August 26, 2003 |
Fox News dropped its trademark infringement lawsuit against Al Franken and his publisher, Penguin Group, that aimed to stop sales of the liberal satirist's new book but instead turned it into a top seller. Indeed, Penguin's Dutton unit said that because of heavy demand for the book it has orders to print 510,000 copies of "Lies and the Lying Liars Who Tell Them" as of Monday, up from the original 270,000.
August 20, 2003 |
Oral arguments have been scheduled for Friday for the Fox News Channel's lawsuit against humorist Al Franken. Last week, Fox sued the former "Saturday Night Live" performer and his publisher, the Penguin Group, to stop them from including "fair and balanced" in the title of his upcoming book. The trademark infringement lawsuit seeks to force Penguin to rename "Lies and the Lying Liars Who Tell Them: A Fair and Balanced Look at the Right." It also asks for unspecified damages.
August 6, 1996
There's one less Michael at Disney. Michael Lynton, president of Walt Disney Co.'s Hollywood Pictures unit for two years, will return to the New York publishing business as chairman and chief executive of book giant Penguin Group. Lynton's departure, which was expected, comes amid a sweeping reorganization of Disney's film operation, in which Hollywood Pictures will no longer be involved in the production of films as part of a long-term plan to trim the number of Disney live-action releases.
May 12, 2006 |
Is James Frey's "My Friend Leonard," the sequel to his discredited "A Million Little Pieces," fact or fiction? In an author's note in the paperback edition, which has just come out, Frey says it's some of both. "To call this book pure nonfiction would be inaccurate," the author writes. "It is a combination of fact and fiction, real and imagined events."
CALIFORNIA | LOCAL
December 17, 2005 |
Leona Nevler, 79, a book editor who helped a first novel called "Peyton Place" make its way into print in 1956, died Dec. 10 of a pulmonary embolism after surgery at Mount Sinai Hospital in New York City, said her daughter, Ellen J. Silberman. At her death, Nevler was an editor at Berkley Books, an imprint of the Penguin Group. For much of her career, she was an executive at Fawcett Books. A native of Lynn, Mass., Nevler earned a bachelor's in English from Boston University in 1947.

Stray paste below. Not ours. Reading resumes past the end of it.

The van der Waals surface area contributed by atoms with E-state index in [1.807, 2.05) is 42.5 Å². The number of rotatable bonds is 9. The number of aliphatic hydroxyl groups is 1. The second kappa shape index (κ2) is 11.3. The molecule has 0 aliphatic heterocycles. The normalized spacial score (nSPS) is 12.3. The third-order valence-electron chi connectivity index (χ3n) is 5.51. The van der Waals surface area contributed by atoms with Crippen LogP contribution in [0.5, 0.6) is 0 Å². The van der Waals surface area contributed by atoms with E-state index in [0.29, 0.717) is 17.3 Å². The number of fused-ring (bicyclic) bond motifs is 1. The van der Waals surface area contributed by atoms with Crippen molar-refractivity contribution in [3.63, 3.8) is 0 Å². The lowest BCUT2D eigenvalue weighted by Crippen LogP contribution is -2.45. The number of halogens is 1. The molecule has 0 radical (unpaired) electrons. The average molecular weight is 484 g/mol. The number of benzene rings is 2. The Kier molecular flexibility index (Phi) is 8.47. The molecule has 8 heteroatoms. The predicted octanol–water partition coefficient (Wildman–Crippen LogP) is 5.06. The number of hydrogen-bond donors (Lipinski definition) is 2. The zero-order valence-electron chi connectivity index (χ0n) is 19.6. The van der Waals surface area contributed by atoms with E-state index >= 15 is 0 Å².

January 6, 2000 |
America Online Inc. named Michael Lynton, who launched the staid publisher of Penguin classic books into the "dot-com" world, to lead its expansion efforts in competitive overseas markets. Lynton was named president of AOL International, which operates online properties in seven languages, to replace Jack Davies, who stepped aside as chief of the unit in November but will continue to serve as a senior advisor.
August 15, 2011 |
"Yellowstone on Skis" is one of the programs now taking winter registrations , through the nonprofit Yellowstone Assn. Institute . . . . As part of a Yankees-Angels package Sept. 9-10, the Hyatt Huntington Beach Resort is offering a brunch with bottomless bloody marys . . . . Maybe you'll never own an island, but you can rent one. Travel Marketing Solutions is pitching an island in the Bahamas. The damage? About $4,375 per person for a five-night stay . . . . Four colonies of honeybees arrived at the InterContinental New York Barclay this week to service its rooftop herb and fruit garden....Free time?
April 13, 2012 |
Apple Inc. is denying antitrust charges filed against it and five major book publishers this week that accuse the companies of a price-fixing scheme to inflate the prices paid for electronic books. In a statement to The Times, Apple spokesman Tom Neumayr said: "The DOJ's accusation of collusion against Apple is simply not true. The launch of the iBookstore in 2010 fostered innovation and competition, breaking Amazon's monopolistic grip on the publishing industry. " Neumayr said customers have benefited from e-books that are more interactive and engaging and, "just as we've allowed developers to set prices on the App Store, publishers set prices on the iBookstore.
October 21, 2005 |
Major book publishers have quietly begun selling directly to customers over the Internet, a move that could transform the trade by putting them in competition with online retailers such as Amazon.com. The publishers, including Simon & Schuster Inc., Random House Inc. and Penguin Group, say they have limited retail ambitions and are simply trying to use their websites to help readers.